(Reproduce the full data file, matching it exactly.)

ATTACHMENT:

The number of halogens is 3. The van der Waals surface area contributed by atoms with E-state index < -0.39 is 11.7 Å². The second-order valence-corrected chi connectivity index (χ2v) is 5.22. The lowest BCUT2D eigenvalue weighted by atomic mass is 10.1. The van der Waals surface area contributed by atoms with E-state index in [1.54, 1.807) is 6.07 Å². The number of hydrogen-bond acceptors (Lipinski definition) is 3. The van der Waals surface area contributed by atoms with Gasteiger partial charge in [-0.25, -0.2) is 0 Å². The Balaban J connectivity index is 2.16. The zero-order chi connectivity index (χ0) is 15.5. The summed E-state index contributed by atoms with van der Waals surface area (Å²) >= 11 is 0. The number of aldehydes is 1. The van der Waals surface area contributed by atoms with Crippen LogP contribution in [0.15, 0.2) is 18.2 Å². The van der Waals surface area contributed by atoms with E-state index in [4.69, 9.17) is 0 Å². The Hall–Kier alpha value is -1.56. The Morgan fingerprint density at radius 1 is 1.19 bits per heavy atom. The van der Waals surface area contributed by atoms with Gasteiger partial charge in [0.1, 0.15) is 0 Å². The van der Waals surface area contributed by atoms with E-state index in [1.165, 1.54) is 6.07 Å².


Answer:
The number of halogens is 3. The van der Waals surface area contributed by atoms with E-state index < -0.39 is 11.7 Å². The second-order valence-corrected chi connectivity index (χ2v) is 5.22. The lowest BCUT2D eigenvalue weighted by atomic mass is 10.1. The van der Waals surface area contributed by atoms with E-state index in [1.54, 1.807) is 6.07 Å². The number of hydrogen-bond acceptors (Lipinski definition) is 3. The van der Waals surface area contributed by atoms with Gasteiger partial charge in [-0.25, -0.2) is 0 Å². The Balaban J connectivity index is 2.16. The zero-order chi connectivity index (χ0) is 15.5. The summed E-state index contributed by atoms with van der Waals surface area (Å²) >= 11 is 0. The number of aldehydes is 1. The van der Waals surface area contributed by atoms with Crippen LogP contribution in [0.15, 0.2) is 18.2 Å². The van der Waals surface area contributed by atoms with E-state index in [4.69, 9.17) is 0 Å². The Hall–Kier alpha value is -1.56. The Morgan fingerprint density at radius 1 is 1.19 bits per heavy atom. The van der Waals surface area contributed by atoms with Gasteiger partial charge in [0.1, 0.15) is 0 Å². The van der Waals surface area contributed by atoms with E-state index in [1.165, 1.54) is 6.07 Å².